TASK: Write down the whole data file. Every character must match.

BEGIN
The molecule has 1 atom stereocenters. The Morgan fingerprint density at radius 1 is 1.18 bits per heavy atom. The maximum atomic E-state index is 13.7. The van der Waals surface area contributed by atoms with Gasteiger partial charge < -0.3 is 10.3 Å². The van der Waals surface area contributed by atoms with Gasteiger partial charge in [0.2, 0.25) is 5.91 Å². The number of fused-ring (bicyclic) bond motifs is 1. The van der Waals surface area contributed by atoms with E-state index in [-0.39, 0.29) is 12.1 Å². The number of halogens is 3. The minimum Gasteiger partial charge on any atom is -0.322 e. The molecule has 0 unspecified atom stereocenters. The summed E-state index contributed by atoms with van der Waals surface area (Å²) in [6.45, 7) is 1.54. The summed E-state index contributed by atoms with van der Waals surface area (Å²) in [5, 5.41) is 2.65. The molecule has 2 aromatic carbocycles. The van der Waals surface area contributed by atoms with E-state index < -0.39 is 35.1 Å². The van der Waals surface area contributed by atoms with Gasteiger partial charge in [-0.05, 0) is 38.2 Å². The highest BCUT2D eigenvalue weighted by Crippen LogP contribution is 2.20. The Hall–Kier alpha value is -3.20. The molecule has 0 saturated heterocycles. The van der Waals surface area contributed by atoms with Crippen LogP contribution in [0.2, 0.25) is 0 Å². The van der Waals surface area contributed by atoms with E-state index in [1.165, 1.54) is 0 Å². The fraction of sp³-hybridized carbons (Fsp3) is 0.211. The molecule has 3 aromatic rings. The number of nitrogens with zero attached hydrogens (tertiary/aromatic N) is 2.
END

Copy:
The molecule has 1 atom stereocenters. The Morgan fingerprint density at radius 1 is 1.18 bits per heavy atom. The maximum atomic E-state index is 13.7. The van der Waals surface area contributed by atoms with Gasteiger partial charge < -0.3 is 10.3 Å². The van der Waals surface area contributed by atoms with Gasteiger partial charge in [0.2, 0.25) is 5.91 Å². The number of fused-ring (bicyclic) bond motifs is 1. The van der Waals surface area contributed by atoms with E-state index in [-0.39, 0.29) is 12.1 Å². The number of halogens is 3. The minimum Gasteiger partial charge on any atom is -0.322 e. The molecule has 0 unspecified atom stereocenters. The summed E-state index contributed by atoms with van der Waals surface area (Å²) in [6.45, 7) is 1.54. The summed E-state index contributed by atoms with van der Waals surface area (Å²) in [5, 5.41) is 2.65. The molecule has 2 aromatic carbocycles. The van der Waals surface area contributed by atoms with E-state index < -0.39 is 35.1 Å². The van der Waals surface area contributed by atoms with Gasteiger partial charge in [-0.05, 0) is 38.2 Å². The highest BCUT2D eigenvalue weighted by Crippen LogP contribution is 2.20. The Hall–Kier alpha value is -3.20. The molecule has 0 saturated heterocycles. The van der Waals surface area contributed by atoms with Crippen LogP contribution in [0.2, 0.25) is 0 Å². The van der Waals surface area contributed by atoms with E-state index in [1.165, 1.54) is 0 Å². The fraction of sp³-hybridized carbons (Fsp3) is 0.211. The molecule has 3 aromatic rings. The number of nitrogens with zero attached hydrogens (tertiary/aromatic N) is 2.